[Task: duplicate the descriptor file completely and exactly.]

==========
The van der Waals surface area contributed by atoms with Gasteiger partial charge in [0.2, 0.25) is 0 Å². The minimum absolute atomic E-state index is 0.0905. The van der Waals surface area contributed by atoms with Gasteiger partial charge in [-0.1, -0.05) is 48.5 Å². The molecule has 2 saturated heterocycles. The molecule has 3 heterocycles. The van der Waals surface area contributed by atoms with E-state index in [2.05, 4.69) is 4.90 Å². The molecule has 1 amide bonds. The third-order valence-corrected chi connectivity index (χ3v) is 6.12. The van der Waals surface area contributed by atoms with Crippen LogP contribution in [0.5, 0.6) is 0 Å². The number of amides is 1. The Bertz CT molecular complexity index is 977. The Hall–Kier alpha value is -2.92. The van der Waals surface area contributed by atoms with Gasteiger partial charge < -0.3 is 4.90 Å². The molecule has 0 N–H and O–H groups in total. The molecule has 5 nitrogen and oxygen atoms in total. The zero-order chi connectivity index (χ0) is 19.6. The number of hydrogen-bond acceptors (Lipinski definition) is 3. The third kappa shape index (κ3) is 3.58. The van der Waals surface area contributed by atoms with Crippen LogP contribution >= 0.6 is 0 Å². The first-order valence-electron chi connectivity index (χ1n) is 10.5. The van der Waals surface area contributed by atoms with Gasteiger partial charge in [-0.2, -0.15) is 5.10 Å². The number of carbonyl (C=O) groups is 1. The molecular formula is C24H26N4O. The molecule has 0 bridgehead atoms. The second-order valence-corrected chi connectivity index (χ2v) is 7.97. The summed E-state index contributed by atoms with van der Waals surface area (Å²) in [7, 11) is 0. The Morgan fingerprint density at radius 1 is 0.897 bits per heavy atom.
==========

The van der Waals surface area contributed by atoms with Gasteiger partial charge in [0.2, 0.25) is 0 Å². The minimum absolute atomic E-state index is 0.0905. The van der Waals surface area contributed by atoms with Gasteiger partial charge in [-0.1, -0.05) is 48.5 Å². The molecule has 2 saturated heterocycles. The molecule has 3 heterocycles. The van der Waals surface area contributed by atoms with E-state index in [2.05, 4.69) is 4.90 Å². The molecule has 1 amide bonds. The third-order valence-corrected chi connectivity index (χ3v) is 6.12. The van der Waals surface area contributed by atoms with Crippen LogP contribution in [0.5, 0.6) is 0 Å². The number of amides is 1. The Bertz CT molecular complexity index is 977. The Hall–Kier alpha value is -2.92. The van der Waals surface area contributed by atoms with Gasteiger partial charge < -0.3 is 4.90 Å². The molecule has 0 N–H and O–H groups in total. The molecule has 5 nitrogen and oxygen atoms in total. The zero-order chi connectivity index (χ0) is 19.6. The number of hydrogen-bond acceptors (Lipinski definition) is 3. The third kappa shape index (κ3) is 3.58. The van der Waals surface area contributed by atoms with Crippen LogP contribution >= 0.6 is 0 Å². The first-order valence-electron chi connectivity index (χ1n) is 10.5. The van der Waals surface area contributed by atoms with Gasteiger partial charge in [-0.2, -0.15) is 5.10 Å². The number of carbonyl (C=O) groups is 1. The molecular formula is C24H26N4O. The molecule has 0 bridgehead atoms. The second-order valence-corrected chi connectivity index (χ2v) is 7.97. The summed E-state index contributed by atoms with van der Waals surface area (Å²) in [7, 11) is 0. The Morgan fingerprint density at radius 1 is 0.897 bits per heavy atom.